Up the Hill to Home
Jennifer Bort Yacovissi
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Buy *Up the Hill to Home* by Jennifer Bort Yacovissionline

Up the Hill to Home
Jennifer Bort Yacovissi
Apprentice House
488 pages
April 2015
rated 5 of 5 possible stars

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Over the course of nine pregnancies, Lillie develops her own little rituals in preparing for a new baby’s arrival into the family. One of the first things she does is to have Ferd go up into the attic and bring down her memory box. In fact, she sometimes breaks the happy news to him by smiling and simply saying, ‘It’s time to get the box again.’ For his part, Ferd responds with some combination of a smile or laugh, a kiss, and a sweeping, feet-off-the-floor embrace before he heads to the attic.
In this fictional account of a family, based on the lives of real folk, author and reviewer for Washington Independent Review of Books Jennifer Bort Yacovissi has taken events, memories, and family lore surrounding her parents and grandparents and fashioned a multi-generational patchwork quilt—something like a wedding ring pattern, with interlinking circles. The chapters include diary entries, old love letters, and the up-to-the-minute happenings that swirl around a very busy, at times chaotic household in crisis.

At the center is Lille Voith, whose accidental fall on a Passion Sunday morning in April 1933 begins the book. The story ends one week later, on Palm Sunday. In between are recollections that span American events from the Civil War to the beginning years of the Great Depression on a little farmstead originally located on the outskirts of Washington, DC. The memories come not only from Lillie, who is pregnant with her tenth child and now suddenly bedridden, but also from Ferd, her devoted husband, and Charley and Emma, her aging parents. While Lillie languishes in her room, struggling to recuperate, her parents, her spouse, and her nine children are plunged into new routines and chores they never expected to take on.

We learn of the family’s determination to balance traditional farm life with the increasing demands for cash and the encroachment of the city. In recollection we see Confederate Jubal Early’s march into Washington and suffer the distress of Lillie's grandmother Mary during long days of fear and gunfire. Through the letters of her Grandfather Miller, an army doctor, Lillie comes to understand war in all its gore, its scarce glory.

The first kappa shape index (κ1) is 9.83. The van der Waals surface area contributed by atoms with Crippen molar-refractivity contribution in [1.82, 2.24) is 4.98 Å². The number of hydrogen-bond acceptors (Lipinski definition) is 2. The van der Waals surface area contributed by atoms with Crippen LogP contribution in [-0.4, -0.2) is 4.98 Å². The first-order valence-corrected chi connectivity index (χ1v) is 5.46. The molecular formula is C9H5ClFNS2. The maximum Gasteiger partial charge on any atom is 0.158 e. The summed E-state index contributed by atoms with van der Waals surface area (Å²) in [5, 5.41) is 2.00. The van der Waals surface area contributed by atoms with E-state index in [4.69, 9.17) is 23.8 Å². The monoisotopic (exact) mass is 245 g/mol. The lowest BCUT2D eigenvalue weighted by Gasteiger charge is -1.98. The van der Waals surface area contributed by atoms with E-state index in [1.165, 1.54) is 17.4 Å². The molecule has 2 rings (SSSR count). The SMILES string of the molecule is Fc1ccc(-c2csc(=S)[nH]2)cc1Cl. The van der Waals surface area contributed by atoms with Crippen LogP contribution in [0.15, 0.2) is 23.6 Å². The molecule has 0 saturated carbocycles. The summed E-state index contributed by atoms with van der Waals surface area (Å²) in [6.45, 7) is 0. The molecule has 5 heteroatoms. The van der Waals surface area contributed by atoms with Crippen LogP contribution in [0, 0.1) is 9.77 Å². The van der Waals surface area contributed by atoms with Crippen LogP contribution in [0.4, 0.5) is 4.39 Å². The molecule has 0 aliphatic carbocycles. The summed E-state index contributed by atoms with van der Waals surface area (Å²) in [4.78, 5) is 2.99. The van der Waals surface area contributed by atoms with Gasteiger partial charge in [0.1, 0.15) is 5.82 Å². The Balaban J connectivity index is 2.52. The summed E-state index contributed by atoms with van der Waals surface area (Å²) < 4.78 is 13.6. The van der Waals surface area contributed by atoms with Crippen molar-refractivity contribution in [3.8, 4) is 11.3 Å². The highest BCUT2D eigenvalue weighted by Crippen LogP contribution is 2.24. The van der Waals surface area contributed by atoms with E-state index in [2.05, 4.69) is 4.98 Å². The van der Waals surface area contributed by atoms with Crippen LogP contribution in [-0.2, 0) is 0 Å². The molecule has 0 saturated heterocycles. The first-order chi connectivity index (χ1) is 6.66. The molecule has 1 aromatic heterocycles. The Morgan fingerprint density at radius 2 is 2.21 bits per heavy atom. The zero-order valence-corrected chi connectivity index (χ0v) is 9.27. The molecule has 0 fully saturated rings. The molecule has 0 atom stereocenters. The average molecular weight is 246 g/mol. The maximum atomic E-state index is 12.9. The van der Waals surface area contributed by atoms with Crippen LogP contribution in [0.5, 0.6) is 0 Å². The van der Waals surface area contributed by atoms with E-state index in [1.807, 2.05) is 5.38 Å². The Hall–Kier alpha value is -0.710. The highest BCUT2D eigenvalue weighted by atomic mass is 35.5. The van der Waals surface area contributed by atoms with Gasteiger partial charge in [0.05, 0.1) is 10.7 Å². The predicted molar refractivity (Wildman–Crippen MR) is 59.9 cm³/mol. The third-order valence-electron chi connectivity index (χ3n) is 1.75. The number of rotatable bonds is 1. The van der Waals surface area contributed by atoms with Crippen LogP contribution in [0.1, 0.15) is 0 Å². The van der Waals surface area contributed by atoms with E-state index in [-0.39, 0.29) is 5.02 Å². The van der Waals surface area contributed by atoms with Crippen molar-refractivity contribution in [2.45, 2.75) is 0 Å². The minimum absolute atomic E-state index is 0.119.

Yacovissi has planned her book carefully, and the result is nothing short of remarkable. We are gently lulled into thinking it is something rather simple, then watch it expand and become more nuanced until the ending gradually slides into focus. The author deftly cultivates our interest in the historical background while keeping our sentiments trained on her very human cast of characters.

The book is peppered with archaic language and folksy idioms that keep us in the timeframe, contributing nostalgia without saccharine. The letters are charmingly redolent of their era; the observations of Charley and Ferd, both trying to manage nine young’uns while fostering constant concern on the ailing mother, are plausible and often amusing. And bridging all, Lillie’s thoughts, her memories and her fading sense of reality, are convincing and affecting.

Originally published on Curled Up With A Good Book at www.curledup.com. © Barbara Bamberger Scott, 2015

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